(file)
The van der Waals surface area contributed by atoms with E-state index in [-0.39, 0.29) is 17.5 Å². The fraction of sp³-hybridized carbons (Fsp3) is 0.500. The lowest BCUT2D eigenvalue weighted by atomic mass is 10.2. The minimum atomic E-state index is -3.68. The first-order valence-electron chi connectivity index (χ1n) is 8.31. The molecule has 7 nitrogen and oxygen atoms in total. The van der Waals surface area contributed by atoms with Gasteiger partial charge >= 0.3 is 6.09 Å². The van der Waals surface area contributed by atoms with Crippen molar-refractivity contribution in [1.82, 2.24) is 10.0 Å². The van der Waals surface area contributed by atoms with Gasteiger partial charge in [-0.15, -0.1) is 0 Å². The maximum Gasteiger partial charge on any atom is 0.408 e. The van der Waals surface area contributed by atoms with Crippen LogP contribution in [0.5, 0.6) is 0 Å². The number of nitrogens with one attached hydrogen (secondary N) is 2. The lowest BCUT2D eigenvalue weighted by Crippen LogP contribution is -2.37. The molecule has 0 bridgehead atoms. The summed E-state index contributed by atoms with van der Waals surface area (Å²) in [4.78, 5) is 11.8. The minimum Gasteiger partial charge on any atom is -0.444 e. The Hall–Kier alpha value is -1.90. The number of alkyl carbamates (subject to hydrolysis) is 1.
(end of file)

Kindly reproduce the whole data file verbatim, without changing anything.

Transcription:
The van der Waals surface area contributed by atoms with E-state index in [-0.39, 0.29) is 17.5 Å². The fraction of sp³-hybridized carbons (Fsp3) is 0.500. The lowest BCUT2D eigenvalue weighted by atomic mass is 10.2. The minimum atomic E-state index is -3.68. The first-order valence-electron chi connectivity index (χ1n) is 8.31. The molecule has 7 nitrogen and oxygen atoms in total. The van der Waals surface area contributed by atoms with Gasteiger partial charge >= 0.3 is 6.09 Å². The van der Waals surface area contributed by atoms with Crippen molar-refractivity contribution in [1.82, 2.24) is 10.0 Å². The van der Waals surface area contributed by atoms with Gasteiger partial charge in [-0.15, -0.1) is 0 Å². The maximum Gasteiger partial charge on any atom is 0.408 e. The van der Waals surface area contributed by atoms with Crippen LogP contribution in [0.5, 0.6) is 0 Å². The number of nitrogens with one attached hydrogen (secondary N) is 2. The lowest BCUT2D eigenvalue weighted by Crippen LogP contribution is -2.37. The molecule has 0 bridgehead atoms. The summed E-state index contributed by atoms with van der Waals surface area (Å²) in [4.78, 5) is 11.8. The minimum Gasteiger partial charge on any atom is -0.444 e. The Hall–Kier alpha value is -1.90. The number of alkyl carbamates (subject to hydrolysis) is 1.